The big day draws to a close. There is a change to the air and already there are streams of pilgrims leaving town, returning to their families, work and survival. This short time of peace and striving to be better is over. They must now pack up their shanti, peace of mind, trying to maintain as much as possible to use in their lives. They're striking the set of this great drama. Packing up the pilgrimage.

My last evening at the Kumbh, I visit a small temple to the God Shiva. He's the destroyer of obstacles and the Lord of the dance and very popular. Westerners may recognize statues of Shiva standing in dance pose Nataraj within a ring of fire. Aarti is beginning. The sadhus form two lines before the altar and chant sanskrit mantras invoking Shiva. Each of them holds a candle. Even though it is pitch dark outside the whole temple is filled with light. I go back in time three thousand years to the birth of these mantras. The music carries me away to a still place where time stops.

I've completed the first two parts of the pilgrim's journey and now comes the return home. But there's a tug at the pilgrim's soul. For an instant there's a temptation to stay forever and maybe even become a sanyasin, a person who takes vows of renunciation.

Anna King reflects: "I've been joking about becoming a woman sanyasin. But I think it is only half a joke. At the moment I'm on a sabbatical and I'm funded by my college. I feel so privileged to be here. I have thought that maybe towards retirement it would be very pleasant indeed to come to the Himalayas and live as a sanyasin. I worry that I will go back and live my university life unchanged. I'll go back and be as preoccupied with timetables and meetings and watching the clock as ever. I hope that some of it lingers on and makes me create a sense of space and time around myself.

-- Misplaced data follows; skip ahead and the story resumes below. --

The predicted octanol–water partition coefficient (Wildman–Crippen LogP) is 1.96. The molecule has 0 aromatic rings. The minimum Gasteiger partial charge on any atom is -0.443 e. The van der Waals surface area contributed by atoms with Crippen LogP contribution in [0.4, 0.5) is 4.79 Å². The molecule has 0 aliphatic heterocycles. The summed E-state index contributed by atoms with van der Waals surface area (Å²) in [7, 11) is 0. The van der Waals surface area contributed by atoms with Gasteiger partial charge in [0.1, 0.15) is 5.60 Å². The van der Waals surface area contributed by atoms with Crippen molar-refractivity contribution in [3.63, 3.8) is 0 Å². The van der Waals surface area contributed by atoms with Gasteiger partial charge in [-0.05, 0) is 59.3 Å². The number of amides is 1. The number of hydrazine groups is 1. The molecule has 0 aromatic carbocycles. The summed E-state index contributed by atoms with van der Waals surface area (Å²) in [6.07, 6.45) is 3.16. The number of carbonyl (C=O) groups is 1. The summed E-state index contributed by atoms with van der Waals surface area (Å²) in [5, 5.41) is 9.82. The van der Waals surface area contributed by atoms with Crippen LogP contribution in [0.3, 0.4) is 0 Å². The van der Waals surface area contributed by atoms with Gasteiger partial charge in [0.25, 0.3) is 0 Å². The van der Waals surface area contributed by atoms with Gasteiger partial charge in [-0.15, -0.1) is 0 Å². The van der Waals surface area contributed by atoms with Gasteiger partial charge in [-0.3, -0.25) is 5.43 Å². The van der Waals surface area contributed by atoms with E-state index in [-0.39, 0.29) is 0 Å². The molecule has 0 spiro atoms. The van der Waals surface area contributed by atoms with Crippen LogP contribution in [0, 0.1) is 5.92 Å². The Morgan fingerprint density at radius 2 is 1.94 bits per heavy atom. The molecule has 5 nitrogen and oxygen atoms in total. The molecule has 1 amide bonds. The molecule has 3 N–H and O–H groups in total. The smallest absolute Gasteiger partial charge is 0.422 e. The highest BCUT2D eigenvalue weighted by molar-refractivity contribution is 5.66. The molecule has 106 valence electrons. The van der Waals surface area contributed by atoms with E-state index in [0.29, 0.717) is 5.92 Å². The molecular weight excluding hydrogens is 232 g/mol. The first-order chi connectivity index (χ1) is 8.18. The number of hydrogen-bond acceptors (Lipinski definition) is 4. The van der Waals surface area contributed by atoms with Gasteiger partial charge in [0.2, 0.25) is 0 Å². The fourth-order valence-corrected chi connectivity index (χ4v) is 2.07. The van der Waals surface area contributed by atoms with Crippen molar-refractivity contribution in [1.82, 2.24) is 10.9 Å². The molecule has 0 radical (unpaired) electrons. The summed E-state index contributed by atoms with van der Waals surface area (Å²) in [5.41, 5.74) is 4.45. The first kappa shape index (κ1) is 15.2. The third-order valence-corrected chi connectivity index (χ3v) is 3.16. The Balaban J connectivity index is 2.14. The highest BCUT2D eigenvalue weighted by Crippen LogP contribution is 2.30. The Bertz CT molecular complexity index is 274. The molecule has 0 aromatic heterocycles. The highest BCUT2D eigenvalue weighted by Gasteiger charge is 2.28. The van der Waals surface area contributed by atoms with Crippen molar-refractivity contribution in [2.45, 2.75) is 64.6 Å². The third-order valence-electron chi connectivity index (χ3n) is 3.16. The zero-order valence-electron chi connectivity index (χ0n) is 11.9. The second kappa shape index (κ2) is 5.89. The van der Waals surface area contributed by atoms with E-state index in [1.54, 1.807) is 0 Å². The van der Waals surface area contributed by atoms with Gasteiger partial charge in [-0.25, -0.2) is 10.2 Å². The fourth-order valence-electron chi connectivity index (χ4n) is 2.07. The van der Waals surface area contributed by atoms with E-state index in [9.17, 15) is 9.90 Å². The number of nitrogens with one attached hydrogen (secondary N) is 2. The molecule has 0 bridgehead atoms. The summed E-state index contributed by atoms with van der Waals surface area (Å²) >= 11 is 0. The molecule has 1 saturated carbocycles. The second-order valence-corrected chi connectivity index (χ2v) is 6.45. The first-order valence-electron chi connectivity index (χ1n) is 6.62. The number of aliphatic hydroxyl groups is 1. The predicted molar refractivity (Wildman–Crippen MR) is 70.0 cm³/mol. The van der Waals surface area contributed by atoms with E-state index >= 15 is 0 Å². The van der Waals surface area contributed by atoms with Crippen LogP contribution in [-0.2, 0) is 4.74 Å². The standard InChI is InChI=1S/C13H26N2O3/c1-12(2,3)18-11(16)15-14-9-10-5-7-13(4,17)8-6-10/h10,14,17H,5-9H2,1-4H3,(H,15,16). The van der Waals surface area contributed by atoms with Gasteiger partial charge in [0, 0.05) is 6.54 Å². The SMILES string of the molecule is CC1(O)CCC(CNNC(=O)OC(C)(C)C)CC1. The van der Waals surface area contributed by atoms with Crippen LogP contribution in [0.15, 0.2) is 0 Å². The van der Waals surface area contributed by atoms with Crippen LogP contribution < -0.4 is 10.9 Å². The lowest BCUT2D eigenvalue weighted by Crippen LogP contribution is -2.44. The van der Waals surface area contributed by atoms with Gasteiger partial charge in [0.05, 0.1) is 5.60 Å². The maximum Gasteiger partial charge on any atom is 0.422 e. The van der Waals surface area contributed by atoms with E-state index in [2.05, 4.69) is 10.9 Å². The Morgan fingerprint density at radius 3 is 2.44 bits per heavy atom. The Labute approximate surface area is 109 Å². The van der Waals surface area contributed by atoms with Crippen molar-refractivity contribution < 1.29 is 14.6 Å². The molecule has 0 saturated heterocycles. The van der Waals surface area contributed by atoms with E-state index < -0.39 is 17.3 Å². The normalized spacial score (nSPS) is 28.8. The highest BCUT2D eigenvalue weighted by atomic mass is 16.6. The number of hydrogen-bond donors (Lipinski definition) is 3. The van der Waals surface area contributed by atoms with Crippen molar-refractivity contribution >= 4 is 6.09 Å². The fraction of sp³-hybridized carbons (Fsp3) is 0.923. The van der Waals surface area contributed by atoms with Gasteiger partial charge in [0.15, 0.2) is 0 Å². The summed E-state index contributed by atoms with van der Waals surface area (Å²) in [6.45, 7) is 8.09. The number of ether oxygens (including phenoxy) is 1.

"One of the greatest differences between my life in England and my life here is the fact that I actually have time to speak to people, to sit about. Even to discuss matters of spirituality, even to laugh. It's been a time of very intense happiness for me. I hope that the experience doesn't get swallowed up too quickly in the routine of academic life. I've always thought that you ought to be able to practice sadhana, you ought to be able to have a spiritual practice that can take place outside of any bank or store. I will try to hold on to my experience here."

Part of me feels the same way as Anna. I don't want the Kumbh to end. I'd like to stay and live forever in a perma-Kumbh. The other part of me is ready to go home with the many gifts of the pilgrimage. They've been small, quiet hints of gifts. I don't think I've achieved cosmic consciousness. I would know if I had. Wouldn't I?
Hardeep Dhaliwal is a freelance journalist in Vancouver, Canada. A Pilgrims Coul aired as an hour long documentary on the CBC Radio program Ideas.